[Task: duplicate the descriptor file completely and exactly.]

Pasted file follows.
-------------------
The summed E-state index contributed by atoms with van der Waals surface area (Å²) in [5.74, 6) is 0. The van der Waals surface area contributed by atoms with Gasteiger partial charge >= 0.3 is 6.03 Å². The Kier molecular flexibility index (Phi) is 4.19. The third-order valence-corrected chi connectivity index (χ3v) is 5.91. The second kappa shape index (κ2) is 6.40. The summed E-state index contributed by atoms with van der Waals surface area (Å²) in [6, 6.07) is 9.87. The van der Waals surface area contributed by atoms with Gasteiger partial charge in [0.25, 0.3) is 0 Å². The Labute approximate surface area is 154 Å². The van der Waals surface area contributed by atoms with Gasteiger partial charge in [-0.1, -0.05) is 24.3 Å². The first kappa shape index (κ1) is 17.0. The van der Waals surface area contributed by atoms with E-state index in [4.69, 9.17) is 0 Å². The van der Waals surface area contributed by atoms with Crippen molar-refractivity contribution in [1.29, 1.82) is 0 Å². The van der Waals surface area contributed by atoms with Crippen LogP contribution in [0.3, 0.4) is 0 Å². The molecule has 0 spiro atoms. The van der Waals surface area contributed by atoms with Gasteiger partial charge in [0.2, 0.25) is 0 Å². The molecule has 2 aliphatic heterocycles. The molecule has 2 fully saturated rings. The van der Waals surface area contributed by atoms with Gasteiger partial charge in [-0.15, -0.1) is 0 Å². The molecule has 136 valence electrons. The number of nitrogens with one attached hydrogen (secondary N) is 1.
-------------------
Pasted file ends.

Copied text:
The summed E-state index contributed by atoms with van der Waals surface area (Å²) in [5.74, 6) is 0. The van der Waals surface area contributed by atoms with Gasteiger partial charge >= 0.3 is 6.03 Å². The Kier molecular flexibility index (Phi) is 4.19. The third-order valence-corrected chi connectivity index (χ3v) is 5.91. The second kappa shape index (κ2) is 6.40. The summed E-state index contributed by atoms with van der Waals surface area (Å²) in [6, 6.07) is 9.87. The van der Waals surface area contributed by atoms with Gasteiger partial charge in [0.25, 0.3) is 0 Å². The Labute approximate surface area is 154 Å². The van der Waals surface area contributed by atoms with Gasteiger partial charge in [-0.1, -0.05) is 24.3 Å². The first kappa shape index (κ1) is 17.0. The van der Waals surface area contributed by atoms with E-state index in [4.69, 9.17) is 0 Å². The van der Waals surface area contributed by atoms with Crippen molar-refractivity contribution in [1.29, 1.82) is 0 Å². The van der Waals surface area contributed by atoms with Crippen LogP contribution in [0.3, 0.4) is 0 Å². The molecule has 0 spiro atoms. The van der Waals surface area contributed by atoms with Gasteiger partial charge in [0.2, 0.25) is 0 Å². The molecule has 2 aliphatic heterocycles. The molecule has 2 fully saturated rings. The van der Waals surface area contributed by atoms with Gasteiger partial charge in [-0.15, -0.1) is 0 Å². The molecule has 136 valence electrons. The number of nitrogens with one attached hydrogen (secondary N) is 1.